• The employee experience your existing workforce enjoys
  • What jobs you have available
  • How candidates can apply for them
  • How your business will reward people if they choose to work for you

A strong employer brand vastly improves the candidate experience and can increase the number of job candidates you receive applications from. It can also create a healthy stream of speculative applications, making life easier when it comes to recruiting and hiring.

4 — Ask For Referrals

Good people tend to attract people like themselves. Therefore, if you want to attract more great people, your existing team members could be an untapped goldmine.

The best way to tap into this valuable resource is to offer an employee referral scheme. Compared with job board advertising or agency fees, this can be the most cost-effective way to recruit.

5 — Use Talent Pools

Every so often, hiring managers come across a candidate who is the perfect culture fit for their business. However, they’re just not suitable for the role they’re interviewing for. While it seems a crying shame to let them go, companies can’t just create jobs for people they like.

This is where talent pools come in. Smaller businesses may find talent pooling easy to manage using spreadsheets and email. Larger organisations that receive a high volume of applications will find this process much more manageable with an applicant tracking system.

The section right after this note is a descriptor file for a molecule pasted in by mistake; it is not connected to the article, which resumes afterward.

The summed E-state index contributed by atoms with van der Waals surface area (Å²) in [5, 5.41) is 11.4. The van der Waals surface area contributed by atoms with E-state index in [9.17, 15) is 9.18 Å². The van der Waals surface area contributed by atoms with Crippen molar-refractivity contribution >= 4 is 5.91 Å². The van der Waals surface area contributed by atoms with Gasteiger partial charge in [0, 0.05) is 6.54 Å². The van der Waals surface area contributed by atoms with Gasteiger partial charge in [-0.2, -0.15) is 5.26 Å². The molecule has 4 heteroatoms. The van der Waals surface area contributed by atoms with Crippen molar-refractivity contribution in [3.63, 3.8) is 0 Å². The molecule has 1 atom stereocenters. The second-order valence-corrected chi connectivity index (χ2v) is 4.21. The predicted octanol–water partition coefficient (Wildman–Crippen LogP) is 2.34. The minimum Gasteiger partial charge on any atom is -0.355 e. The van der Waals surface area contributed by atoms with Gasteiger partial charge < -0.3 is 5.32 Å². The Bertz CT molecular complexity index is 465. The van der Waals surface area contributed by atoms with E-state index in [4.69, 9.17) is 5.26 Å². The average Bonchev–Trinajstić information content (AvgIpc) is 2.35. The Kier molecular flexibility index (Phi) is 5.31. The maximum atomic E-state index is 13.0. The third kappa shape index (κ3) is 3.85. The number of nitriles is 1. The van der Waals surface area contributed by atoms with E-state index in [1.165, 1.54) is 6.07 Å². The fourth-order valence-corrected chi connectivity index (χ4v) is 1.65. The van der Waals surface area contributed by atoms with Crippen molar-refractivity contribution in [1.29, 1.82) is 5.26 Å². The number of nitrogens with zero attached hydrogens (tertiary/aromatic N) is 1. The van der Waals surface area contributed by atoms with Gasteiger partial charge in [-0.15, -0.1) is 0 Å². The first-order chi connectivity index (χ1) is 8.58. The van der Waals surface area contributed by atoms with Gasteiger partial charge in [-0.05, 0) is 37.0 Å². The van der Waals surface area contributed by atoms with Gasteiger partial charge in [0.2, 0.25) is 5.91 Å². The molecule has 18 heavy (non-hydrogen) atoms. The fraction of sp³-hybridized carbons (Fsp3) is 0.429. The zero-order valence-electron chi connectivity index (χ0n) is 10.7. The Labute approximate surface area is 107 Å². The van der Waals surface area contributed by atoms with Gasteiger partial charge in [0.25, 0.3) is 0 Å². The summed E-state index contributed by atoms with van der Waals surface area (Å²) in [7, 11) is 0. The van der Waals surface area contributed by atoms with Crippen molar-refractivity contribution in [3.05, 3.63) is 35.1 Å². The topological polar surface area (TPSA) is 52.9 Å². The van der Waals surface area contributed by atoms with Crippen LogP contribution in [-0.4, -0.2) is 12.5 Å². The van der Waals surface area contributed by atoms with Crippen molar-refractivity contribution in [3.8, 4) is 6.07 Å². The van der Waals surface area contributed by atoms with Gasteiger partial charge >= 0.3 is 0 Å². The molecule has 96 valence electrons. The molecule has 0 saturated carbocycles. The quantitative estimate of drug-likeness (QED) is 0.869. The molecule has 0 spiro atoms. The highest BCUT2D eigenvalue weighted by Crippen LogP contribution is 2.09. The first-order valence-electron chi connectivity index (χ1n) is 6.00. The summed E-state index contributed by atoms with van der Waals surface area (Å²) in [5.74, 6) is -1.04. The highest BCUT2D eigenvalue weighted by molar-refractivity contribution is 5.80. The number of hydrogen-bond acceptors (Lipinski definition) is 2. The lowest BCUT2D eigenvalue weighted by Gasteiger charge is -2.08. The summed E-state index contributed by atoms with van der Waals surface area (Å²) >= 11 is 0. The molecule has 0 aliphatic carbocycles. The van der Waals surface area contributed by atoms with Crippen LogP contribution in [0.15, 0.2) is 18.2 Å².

Either way, the principle is the same; ask if it’s ok to keep applicants’ details on file so you can contact them again in future. Whenever a new role becomes available, be sure to check the list of candidates from your talent pool first. This tactic can save businesses thousands of pounds in recruitment fees!

During the Interview

6 — Use Your Questions Wisely

In times of skills shortage, you may not find individuals who match your criteria 100%. Alternatively, you may be about to launch a project that requires knowledge of new technology. Either way, if you’re interviewing candidates who don’t possess all the skill requirements for the job, focus instead on identifying potential over technical ability.

For example, Do they have a willingness to learn and develop their skills? How well do they get along with other members of a team? Can they work under their initiative with minimal supervision? Do they have a growth mindset?

One of the best ways to identify soft skills is to ask competency questions, which require interviewees to answer based on their past experience. The theory behind these kinds of questions is that if a person has previously reacted to a given scenario in a particular way, they are likely to behave that way again in future. This enables interviewers to gain an insight into what kind of employee they might make before hiring them.